In Charles Dickens’s timeless story, the protagonist Ebenezer Scrooge is visited by three ghosts of Christmas Past, Present and Yet to Come. These three ghosts highlight the mistakes that Scrooge has made in his past, his present and how, if he continues down his self-serving path, he will ultimately face a lonely future.
In keeping with the season, I have prepared warnings from our three ghosts of ‘financial’ Past, Present and Yet to Come. We start with the Ghost of our financial past.
The Ghost of Financial Past
In our first ghostly visit, we are shown the mistakes of our financial past.
With rising tuition fees, the largest contributor to student-debt in England, Wales and Northern Ireland, average student debt has exploded in recent times, with Sebastien Burnside, a senior economist at NatWest, predicting that the UK’s student debt will double to £200bn over the next six years.
This level of debt is less a mistake than a ghostly, ominous warning from our financial Jacob Marley. With the cost of education spiralling, a very serious look will have to be taken by those entering higher education at the associated costs, as well as at possible alternatives, such as apprenticeships and vocational training.
This dual education system has long been the preferred method in Germany, known as Duales Ausbildungssyetm, and, with the UK government very much in favour of promoting this, it is becoming an increasingly attractive option for those wishing to learn whilst receiving an income.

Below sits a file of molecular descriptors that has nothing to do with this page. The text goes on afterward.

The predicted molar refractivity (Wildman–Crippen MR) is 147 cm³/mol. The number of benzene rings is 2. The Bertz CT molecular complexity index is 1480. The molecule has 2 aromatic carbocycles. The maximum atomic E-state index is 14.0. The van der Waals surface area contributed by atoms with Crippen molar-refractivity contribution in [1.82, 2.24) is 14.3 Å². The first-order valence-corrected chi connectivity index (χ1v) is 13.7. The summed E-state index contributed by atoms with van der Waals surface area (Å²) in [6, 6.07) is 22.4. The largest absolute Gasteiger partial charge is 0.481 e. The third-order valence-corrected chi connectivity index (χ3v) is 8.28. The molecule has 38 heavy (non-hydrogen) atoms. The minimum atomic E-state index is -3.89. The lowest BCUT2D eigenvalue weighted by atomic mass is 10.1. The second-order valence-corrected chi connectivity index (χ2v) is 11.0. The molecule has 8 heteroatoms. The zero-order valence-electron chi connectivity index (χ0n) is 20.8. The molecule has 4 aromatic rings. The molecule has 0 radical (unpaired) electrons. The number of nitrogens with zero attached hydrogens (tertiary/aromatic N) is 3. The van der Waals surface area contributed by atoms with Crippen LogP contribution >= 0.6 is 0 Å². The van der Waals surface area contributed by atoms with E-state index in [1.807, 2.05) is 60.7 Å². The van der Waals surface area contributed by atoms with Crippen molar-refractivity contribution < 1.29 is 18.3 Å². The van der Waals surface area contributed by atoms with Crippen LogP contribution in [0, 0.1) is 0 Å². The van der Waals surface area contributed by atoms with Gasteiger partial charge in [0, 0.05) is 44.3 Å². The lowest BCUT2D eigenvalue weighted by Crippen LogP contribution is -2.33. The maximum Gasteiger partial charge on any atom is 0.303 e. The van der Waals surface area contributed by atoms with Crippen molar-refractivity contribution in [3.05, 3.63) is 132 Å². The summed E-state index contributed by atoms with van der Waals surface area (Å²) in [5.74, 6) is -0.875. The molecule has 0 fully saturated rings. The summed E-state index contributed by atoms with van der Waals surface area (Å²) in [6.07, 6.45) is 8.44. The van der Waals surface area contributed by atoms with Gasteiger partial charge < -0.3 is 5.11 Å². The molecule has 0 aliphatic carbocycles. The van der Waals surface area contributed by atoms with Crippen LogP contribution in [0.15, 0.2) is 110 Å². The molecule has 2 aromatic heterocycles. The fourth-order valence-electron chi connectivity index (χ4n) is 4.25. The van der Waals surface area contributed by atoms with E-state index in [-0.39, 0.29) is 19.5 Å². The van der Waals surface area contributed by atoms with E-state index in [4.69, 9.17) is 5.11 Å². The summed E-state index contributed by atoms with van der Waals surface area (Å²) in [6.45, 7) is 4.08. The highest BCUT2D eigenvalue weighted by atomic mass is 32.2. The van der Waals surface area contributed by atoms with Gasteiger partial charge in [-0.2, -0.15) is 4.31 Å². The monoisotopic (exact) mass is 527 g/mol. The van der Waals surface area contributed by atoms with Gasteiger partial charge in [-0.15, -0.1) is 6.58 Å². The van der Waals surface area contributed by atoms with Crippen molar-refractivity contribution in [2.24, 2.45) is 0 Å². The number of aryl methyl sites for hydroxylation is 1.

For those attending university or college, taking on unnecessary student debt is a definite ghost of our financial past, with the National Union of Students (NUS) providing the estimated cost of living for students as £12,056 per annum. If the entirety of this cost were to be met from student loans – which receive an interest rate of 4.6% p.a. whilst the borrower is studying – you would leave university after a five-year course with a debt (not including tuition fees) of £66,086.
The effect of older generations, such as parents or grandparents, helping meet some or all of this cost cannot be overestimated. With the Institute of Fiscal Studies estimating that three-quarters of graduates will be paying off their student debt into their 50s, avoiding this financial millstone through assistance from family members could prove invaluable.
The benefits and impact of having a rich benefactor might be slipping more towards Great Expectations than A Christmas Carol in our Dickensian look into our financial past, so our journey must jump ahead a couple of years now, to where we are in employment and beginning to see our expendable income on the rise. Now we value our net pay as sacrosanct. But then, our second financial mistake occurs: we look at our pension contribution and think, “I’d rather have the money now”, and we select the lowest contribution total, or even worse, we opt-out of the pension scheme all together.
Financial decisions for the future should not be taken at the expense of impacting on your current standard of living without careful consideration, but the UK is forecast to be sitting on a £23 trillion gap in retirement provision by 2050, forcing many to work well into their 70s. So the best way to avoid this is by starting your pension from a young age, even if your pension contribution is relatively small at the outset. Missing out on the compound effects of investing early and maximising the period of tax-free growth would be the biggest mistake of your financial past.
Having turned our eye on the mistakes of our financial past, tomorrow we face a second ghostly visitor at the foot of our bed: The Ghost of Financial Present.